Defining the Category Puer Tea
Puer tea is a category of tea signifying tea that has undergone microbial fermentation, although there is reason to believe that microbial ripening is a closer description for what is occurring. There are two types of puer tea. Green puer, also referred to as sheng puer, is considered raw fermented tea. Black puer is considered, by contrast, cooked puer tea, and you may see it also referred to as shu puer.
History and Older Methods of Transporting Puer Cakes
Puer tea has a lengthy history but it’s mainly thought to have come out of Southeast China, particularly Yunnan province. Traditional methods of puer production involve steaming sun dried green tea, compressing it into a cake, and then wrapping it in paper or cloth. Seven cakes of puer cakes were stacked and wrapped in bamboo to make transport of these puer cakes on horse or mule easier. The stacks of cakes are referred to as qi zi bing where twelve tongs are referred to as jian. The compression was adopted to protect the tea during transport in humid areas as they travelled through areas like Tibet, India, east Asia, and regions with a climate similar to a rainforest. There are some new shapes of puer that have come about. Tou cha, for example, is relatively new and is compressed to be shaped more closely to that of a bowl. Bricks are also fairly recent, along with looseleaf puer tea.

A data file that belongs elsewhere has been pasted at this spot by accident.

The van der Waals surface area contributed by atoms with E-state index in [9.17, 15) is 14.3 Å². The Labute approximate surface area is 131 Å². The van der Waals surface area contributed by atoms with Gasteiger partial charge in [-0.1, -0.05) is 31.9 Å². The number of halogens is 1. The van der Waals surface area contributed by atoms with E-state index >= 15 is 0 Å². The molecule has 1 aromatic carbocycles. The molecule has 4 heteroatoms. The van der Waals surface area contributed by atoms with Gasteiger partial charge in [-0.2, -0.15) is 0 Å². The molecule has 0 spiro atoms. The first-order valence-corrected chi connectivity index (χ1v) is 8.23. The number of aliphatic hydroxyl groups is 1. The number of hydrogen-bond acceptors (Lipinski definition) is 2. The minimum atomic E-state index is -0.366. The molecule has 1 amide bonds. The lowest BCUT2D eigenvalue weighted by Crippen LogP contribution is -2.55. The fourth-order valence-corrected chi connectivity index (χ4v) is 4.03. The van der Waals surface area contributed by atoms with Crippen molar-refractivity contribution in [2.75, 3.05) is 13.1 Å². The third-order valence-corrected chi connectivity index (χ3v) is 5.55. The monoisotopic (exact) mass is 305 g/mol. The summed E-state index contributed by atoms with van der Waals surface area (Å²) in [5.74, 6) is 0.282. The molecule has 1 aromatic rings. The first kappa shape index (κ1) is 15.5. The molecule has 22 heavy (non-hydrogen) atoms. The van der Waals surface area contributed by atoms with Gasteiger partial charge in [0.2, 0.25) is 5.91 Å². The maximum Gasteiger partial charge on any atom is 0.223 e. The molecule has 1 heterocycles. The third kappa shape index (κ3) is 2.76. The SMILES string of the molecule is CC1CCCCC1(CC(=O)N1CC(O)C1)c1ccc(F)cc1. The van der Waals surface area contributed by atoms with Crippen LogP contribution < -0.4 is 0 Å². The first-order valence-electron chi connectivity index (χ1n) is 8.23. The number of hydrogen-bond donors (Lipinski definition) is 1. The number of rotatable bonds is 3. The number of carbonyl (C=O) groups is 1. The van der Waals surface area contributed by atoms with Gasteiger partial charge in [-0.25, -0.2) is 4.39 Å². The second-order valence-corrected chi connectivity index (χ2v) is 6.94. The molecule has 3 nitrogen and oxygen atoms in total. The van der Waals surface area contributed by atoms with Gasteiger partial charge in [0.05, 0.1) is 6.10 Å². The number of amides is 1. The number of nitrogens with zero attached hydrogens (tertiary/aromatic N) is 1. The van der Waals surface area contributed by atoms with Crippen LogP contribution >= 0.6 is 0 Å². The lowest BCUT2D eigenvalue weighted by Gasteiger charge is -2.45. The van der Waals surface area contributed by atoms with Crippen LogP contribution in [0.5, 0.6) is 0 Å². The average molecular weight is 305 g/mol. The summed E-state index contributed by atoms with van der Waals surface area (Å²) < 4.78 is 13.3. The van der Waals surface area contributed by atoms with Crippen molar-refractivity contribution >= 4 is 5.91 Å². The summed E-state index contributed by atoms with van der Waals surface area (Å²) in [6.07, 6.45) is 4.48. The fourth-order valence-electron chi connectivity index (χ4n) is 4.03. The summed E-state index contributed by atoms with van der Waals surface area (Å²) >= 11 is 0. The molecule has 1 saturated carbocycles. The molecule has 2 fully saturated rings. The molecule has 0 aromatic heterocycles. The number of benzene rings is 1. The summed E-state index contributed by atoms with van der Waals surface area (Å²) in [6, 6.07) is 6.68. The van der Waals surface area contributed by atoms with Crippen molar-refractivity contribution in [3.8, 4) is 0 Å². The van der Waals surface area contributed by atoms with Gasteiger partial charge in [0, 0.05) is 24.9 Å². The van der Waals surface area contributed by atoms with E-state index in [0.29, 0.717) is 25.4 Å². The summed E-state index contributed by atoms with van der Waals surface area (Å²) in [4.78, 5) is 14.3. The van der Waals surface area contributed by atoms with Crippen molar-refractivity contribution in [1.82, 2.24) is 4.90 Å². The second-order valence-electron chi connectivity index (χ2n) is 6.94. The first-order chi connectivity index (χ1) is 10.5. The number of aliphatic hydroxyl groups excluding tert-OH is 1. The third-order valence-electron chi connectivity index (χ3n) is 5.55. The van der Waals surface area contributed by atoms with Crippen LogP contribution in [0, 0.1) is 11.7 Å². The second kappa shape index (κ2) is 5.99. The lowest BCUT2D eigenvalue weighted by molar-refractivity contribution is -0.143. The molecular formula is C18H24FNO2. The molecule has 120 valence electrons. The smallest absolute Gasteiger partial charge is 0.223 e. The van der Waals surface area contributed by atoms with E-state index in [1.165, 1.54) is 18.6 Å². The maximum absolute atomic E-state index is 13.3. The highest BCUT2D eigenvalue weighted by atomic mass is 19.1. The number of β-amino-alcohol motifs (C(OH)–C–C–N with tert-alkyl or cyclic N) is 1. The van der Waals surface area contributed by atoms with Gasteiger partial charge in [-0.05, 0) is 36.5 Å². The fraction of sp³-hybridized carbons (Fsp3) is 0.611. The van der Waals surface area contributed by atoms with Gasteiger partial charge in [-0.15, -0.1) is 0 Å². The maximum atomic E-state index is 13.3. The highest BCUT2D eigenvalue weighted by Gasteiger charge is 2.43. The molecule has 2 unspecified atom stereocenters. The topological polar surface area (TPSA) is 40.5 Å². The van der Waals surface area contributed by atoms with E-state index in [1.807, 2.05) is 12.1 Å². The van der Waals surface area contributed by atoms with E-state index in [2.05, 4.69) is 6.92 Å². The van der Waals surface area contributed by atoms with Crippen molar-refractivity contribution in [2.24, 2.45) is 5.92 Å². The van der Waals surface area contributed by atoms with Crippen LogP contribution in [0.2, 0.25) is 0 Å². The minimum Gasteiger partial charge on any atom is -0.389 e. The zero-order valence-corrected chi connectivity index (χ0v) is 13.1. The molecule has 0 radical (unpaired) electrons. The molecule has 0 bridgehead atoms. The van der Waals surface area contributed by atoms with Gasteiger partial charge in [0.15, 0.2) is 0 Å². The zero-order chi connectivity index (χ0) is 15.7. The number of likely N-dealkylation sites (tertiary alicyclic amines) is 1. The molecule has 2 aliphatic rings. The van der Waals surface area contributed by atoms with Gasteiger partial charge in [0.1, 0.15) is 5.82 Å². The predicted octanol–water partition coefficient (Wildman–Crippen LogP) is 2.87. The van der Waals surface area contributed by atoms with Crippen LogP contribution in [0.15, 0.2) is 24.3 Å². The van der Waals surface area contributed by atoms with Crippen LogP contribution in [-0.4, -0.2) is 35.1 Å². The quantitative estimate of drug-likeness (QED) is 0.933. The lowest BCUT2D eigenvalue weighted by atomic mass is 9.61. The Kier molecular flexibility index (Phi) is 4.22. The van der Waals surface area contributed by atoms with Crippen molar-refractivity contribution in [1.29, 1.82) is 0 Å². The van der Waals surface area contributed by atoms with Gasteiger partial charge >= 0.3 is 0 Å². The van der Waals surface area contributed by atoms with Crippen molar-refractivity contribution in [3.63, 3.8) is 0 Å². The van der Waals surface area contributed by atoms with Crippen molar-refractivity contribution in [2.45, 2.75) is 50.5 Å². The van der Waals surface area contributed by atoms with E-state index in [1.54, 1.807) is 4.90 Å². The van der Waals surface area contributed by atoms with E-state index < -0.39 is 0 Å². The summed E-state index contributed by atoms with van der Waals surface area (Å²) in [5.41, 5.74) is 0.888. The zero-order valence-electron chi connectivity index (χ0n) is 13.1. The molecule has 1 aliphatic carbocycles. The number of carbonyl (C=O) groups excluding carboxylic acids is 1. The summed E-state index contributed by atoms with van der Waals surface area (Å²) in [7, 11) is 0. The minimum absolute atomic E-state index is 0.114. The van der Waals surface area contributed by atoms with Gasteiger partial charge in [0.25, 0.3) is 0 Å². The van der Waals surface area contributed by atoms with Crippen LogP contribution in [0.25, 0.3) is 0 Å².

The New Era of Puer
In terms of methods of production, it is generally thought that green puer would predate black puer. Essentially, it would take years for green puer to age to become black puer. However, there is some confusion surrounding black puer production as an aged sheng puer cake would taste different than current methods of shu puer production where the fermentation period is dramatically shortened. In 1973, this method of shortened fermentation was adopted. Shu puer has a much milder taste than sheng puer but both are believed to aid digestion and help clean the blood.
*Video correction: Please note that the typical weight of these cakes have traditionally been 357 grams.